Area Forecast Discussion
Issued by NWS Detroit/Pontiac, MI
FXUS63 KDTX 050447
Area Forecast Discussion
National Weather Service Detroit/Pontiac MI
1147 PM EST Sun Dec 4 2016
A period of LiFR stratus will extend across the terminals for at
least the first couple hours of the TAF period following the
departure of the snow to the northeast. Observations across wrn
Lower Mi do show modest improvement in ceilings. Most likely
ceilings will become highly variable during the remainder of the
morning. As for the TAFs, a slow improving trend will be maintained
into Mon afternoon as inversion heights lift slightly.
Sfc temperatures will hold generally a degree or two above freezing
through the morning. Again, upstream observations are suggesting the
potential for large variation in ceiling heights. There is still a
considerable amount of LIFR ceilings upstream, which may impact the
terminal at times this morning.
//DTW Threshold Probabilities...
* High in ceilings below 5000 feet today.
Issued at 1017 PM EST Sun Dec 4 2016
The snow is still on target to exit northeast of the forecast area
between 11 PM and 1 AM with large scale subsidence and its
associated mid level drying in its wake. The southeasterly winds
along Lakes Erie, St Clair and southern Lake Huron held sfc temps
up in the mid to upper 30s a good 6 to 10 miles inland. This
caused the precip to never fully change over to snow in these
locations, leading to little to no accumulations across eastern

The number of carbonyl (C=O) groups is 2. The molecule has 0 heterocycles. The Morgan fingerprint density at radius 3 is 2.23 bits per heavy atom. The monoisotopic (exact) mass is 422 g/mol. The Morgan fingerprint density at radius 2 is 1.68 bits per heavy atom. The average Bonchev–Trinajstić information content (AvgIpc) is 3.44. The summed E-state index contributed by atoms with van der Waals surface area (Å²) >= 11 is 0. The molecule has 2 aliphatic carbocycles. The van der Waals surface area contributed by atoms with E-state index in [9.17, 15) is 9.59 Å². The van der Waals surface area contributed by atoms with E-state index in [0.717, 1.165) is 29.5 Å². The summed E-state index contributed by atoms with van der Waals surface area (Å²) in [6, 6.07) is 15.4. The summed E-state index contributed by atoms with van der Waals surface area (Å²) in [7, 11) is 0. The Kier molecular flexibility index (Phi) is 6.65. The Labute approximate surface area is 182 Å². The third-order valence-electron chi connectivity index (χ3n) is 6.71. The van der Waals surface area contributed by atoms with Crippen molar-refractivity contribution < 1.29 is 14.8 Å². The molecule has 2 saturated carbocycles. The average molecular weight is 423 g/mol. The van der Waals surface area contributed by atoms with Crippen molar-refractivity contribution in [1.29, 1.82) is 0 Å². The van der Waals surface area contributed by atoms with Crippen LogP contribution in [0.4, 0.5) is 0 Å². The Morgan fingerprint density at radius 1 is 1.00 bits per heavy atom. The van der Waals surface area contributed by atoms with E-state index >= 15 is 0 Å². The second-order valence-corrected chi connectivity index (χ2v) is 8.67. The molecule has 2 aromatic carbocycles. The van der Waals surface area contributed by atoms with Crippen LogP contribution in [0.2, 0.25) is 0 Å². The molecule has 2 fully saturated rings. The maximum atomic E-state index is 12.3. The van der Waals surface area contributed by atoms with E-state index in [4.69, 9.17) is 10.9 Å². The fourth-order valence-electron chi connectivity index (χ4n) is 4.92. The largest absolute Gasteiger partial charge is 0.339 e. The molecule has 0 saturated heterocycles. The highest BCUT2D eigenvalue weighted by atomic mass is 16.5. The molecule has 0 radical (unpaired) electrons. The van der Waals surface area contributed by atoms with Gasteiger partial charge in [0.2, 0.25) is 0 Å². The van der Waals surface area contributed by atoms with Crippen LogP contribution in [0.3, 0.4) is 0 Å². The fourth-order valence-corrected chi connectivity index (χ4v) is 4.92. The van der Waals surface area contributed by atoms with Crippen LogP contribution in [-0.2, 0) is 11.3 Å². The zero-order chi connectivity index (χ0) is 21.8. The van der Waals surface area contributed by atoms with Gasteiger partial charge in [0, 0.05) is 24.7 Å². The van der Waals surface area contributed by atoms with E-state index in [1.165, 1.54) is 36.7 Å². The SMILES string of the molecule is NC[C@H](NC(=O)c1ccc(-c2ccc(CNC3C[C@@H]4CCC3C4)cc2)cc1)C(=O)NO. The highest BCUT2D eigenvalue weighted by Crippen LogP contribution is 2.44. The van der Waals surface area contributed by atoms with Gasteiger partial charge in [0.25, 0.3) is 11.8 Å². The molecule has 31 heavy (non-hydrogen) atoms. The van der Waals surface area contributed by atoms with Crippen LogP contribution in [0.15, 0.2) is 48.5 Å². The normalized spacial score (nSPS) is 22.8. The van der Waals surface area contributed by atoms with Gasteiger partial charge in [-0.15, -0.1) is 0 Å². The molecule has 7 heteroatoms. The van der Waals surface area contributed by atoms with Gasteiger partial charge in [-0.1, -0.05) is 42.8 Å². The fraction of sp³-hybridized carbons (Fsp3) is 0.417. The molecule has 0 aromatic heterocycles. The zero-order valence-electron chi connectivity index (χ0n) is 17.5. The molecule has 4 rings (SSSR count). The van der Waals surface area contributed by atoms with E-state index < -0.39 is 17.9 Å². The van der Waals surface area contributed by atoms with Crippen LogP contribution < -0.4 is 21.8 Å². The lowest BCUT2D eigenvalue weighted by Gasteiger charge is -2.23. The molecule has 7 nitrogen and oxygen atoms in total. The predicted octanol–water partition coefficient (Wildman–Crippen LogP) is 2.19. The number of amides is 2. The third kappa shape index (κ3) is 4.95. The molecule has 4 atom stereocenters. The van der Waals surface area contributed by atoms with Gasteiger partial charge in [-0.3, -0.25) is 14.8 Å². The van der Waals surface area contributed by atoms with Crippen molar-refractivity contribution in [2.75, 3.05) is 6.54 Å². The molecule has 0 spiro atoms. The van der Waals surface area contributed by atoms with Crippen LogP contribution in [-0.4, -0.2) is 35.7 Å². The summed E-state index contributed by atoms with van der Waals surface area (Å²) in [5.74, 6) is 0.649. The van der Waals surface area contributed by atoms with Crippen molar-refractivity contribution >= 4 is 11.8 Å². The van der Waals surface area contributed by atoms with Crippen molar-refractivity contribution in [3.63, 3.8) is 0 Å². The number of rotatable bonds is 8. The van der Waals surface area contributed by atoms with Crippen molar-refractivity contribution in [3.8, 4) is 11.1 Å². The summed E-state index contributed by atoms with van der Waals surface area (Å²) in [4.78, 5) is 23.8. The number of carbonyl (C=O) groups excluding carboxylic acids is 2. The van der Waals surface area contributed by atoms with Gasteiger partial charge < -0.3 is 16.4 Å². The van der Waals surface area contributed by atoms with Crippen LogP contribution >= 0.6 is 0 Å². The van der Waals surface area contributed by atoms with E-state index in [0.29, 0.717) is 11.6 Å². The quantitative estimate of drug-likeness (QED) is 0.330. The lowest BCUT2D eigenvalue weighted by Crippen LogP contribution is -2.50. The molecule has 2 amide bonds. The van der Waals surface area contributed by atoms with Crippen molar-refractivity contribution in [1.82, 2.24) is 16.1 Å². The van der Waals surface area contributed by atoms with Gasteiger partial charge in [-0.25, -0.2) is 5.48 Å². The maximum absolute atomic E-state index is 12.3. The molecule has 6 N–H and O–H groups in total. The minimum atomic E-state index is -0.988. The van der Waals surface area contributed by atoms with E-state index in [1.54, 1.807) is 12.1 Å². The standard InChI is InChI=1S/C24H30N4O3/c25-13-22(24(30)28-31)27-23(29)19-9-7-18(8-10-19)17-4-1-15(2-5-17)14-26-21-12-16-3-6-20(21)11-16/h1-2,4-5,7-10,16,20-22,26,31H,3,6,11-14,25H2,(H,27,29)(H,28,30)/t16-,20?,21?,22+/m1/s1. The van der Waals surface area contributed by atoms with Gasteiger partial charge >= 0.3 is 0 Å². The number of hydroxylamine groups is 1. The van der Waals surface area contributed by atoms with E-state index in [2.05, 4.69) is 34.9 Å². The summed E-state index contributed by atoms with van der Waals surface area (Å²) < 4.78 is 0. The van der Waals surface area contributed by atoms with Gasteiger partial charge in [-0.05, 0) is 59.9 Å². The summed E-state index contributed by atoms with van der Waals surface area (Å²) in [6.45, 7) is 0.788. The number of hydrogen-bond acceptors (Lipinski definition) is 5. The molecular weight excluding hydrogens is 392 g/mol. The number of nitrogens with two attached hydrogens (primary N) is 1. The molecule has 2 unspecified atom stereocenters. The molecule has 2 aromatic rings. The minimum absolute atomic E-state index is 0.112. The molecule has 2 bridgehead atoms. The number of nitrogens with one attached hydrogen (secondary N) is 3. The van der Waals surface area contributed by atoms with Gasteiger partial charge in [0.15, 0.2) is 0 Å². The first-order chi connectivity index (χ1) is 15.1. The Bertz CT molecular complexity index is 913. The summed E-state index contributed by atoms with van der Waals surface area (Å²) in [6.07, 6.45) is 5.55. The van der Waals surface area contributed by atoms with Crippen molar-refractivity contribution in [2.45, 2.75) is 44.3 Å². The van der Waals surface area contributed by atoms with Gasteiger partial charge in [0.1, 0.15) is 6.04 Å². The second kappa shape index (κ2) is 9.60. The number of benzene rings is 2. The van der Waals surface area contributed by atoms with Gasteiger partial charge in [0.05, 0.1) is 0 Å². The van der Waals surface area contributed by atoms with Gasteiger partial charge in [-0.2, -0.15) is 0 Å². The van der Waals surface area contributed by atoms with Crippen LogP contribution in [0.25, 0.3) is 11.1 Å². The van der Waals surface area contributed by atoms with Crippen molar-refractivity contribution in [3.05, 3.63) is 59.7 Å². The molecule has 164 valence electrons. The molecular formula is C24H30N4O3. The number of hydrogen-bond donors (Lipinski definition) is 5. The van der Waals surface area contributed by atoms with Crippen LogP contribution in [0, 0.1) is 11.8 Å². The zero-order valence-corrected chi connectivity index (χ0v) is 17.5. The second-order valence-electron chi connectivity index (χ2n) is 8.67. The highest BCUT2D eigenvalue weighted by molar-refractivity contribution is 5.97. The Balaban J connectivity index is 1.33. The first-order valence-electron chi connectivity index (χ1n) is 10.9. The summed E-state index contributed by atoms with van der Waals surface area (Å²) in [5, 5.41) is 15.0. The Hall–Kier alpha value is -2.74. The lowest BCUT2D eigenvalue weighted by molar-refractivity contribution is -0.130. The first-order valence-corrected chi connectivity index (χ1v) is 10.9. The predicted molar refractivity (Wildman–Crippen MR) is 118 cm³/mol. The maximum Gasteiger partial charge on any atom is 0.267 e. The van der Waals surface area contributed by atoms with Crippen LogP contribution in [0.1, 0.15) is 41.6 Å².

Monroe, ern Wayne, se Oakland, and much of Macomb and St Clair
counties. Farther north and west, precip fell entirely as snow.
There were however a couple instances where some pockets of mid
level dry air punched into the eastern sections of the forecast
area and cut down rates. Locations mainly northwest of a Howell to
Sandusky line (where forecing and moisture depth was a little more
persistent) will likely end up with two to possibly as much as
three inches of snow. To the southeast, accums will likely be an
inch or less.
Despite the large scale subsidence, low stratus will linger
well into the day Monday. There have been some drizzle reports
upstream. Sfc temps will hold at or slightly above freezing, so
any drizzle should not cause issues. A forecast update will be
issued once the precip ends across the area.
Issued at 515 PM EST Sun Dec 4 2016
Observations indicate that precip is starting out as strait snow.
With sfc dewpoints in the upper 20s over Se Mi, expect this will
also be the case across the forecast area over the next couple of
hours given just enough wet bulb cooling. While there may be a
brief period of drizzle between 10 PM and Midnight as the snow
lifts off to the northeast, this will be negligible. A forecast
update will be issued to remove the mention of rain. Based on
upstream reports thus far, a 1-2/1-3 inch type forecast area wide
looks in order. While these accumulations will be confined to
grassy and elevated surfaces, there have been some reports of
slush on secondary roads across wrn Lower Mi and NW Indiana. This
is certainly possible across Se Mi, particularly on bridges and
Issued at 311 PM EST Sun Dec 4 2016
Negatively tilted upper trough extending through MN/IA will swing
through Lower Michigan this evening and overnight. This will provide
a mix of snow and rain to the area as slug of moisture currently
seen on satellite and radar over Illinois, Indiana, and west
Michigan slides northward ahead of the surface trough axis. So far,
drier air has been eating into returns showing up on radar allowing
for only virga as isentropic ascent increases in broad warm air and
moisture advection pattern ahead of the trough. Current surface
temp/dewpoints are mostly in the mid 30s/mid 20s, with slightly
higher readings of both T/Td from the City of Detroit southward.
This far southeast corner of the state looks to see less of a chance
for wet-bulb effects to change precip over to all snow until at